I was recently invited to the opening of Van Cleef & Arpel’s Set in Style: The Jewelry of Van Cleef & Arpels exhibition at New York’s Cooper Hewitt Museum.
This is the second time the jeweller has hosted a large scale exhibition in two years – the first was at the Mori Museum in Tokyo – but this time round it focused more on the house’s innovative design and technical skills. I like how it uncovered the American part of Van Cleef’s history I never knew existed – one of the Van Cleef brothers settled in the city during World War II, established the house on Fifth Avenue and never left. Many of their pieces were actually produced and made in New York and over half the jewels on display were on loan from American collectors or museums for the first time.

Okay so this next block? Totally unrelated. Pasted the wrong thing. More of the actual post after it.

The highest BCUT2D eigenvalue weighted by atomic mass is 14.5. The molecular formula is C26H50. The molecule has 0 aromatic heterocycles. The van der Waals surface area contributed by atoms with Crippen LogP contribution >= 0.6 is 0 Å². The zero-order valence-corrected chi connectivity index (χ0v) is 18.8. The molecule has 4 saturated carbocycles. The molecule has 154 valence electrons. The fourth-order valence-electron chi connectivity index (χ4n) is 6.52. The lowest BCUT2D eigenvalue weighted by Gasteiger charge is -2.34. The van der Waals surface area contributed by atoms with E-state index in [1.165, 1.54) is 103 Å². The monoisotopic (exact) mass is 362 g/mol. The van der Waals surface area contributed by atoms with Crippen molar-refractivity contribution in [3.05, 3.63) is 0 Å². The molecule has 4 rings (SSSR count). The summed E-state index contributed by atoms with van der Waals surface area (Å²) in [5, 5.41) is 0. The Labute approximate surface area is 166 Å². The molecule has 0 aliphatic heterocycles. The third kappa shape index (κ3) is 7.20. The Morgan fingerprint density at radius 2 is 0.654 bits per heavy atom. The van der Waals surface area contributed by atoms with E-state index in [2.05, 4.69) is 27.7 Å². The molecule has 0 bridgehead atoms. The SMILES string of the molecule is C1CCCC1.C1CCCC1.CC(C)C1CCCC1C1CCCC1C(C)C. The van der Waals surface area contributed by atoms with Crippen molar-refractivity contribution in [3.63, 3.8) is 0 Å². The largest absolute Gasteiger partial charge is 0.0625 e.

The venue – a Georgian mansion that was once owned by Industrial magnate Andrew Carnegie- was brought to life by scenographer and French designer Patrick Jouin who turned it into an intimate home filled with 350 jewels, accessories and objets d’art. What struck me most was the fact that almost all of them still looked modern a century later.
There were several themed sections including Innovation, Transformations, Nature, Exoticism, Personalities and Fashion. I especially enjoyed the Personalities section which featured the house’s most elaborate commissions for style icons such as Wallis Simpson, Grace Kelly (her original 1970s Alhambra took pride of place), Barbara Hutton and Jackie O.
Read more about it in my article in SCMP on March 9, 2011
Set in Style: The Jewelry of Van Cleef & Arpels is on until June 5, 2011 at the Copper Hewitt Museum, 2 East 91st Street, New York. For more information visit www.cooperhewitt.org/setinstyle.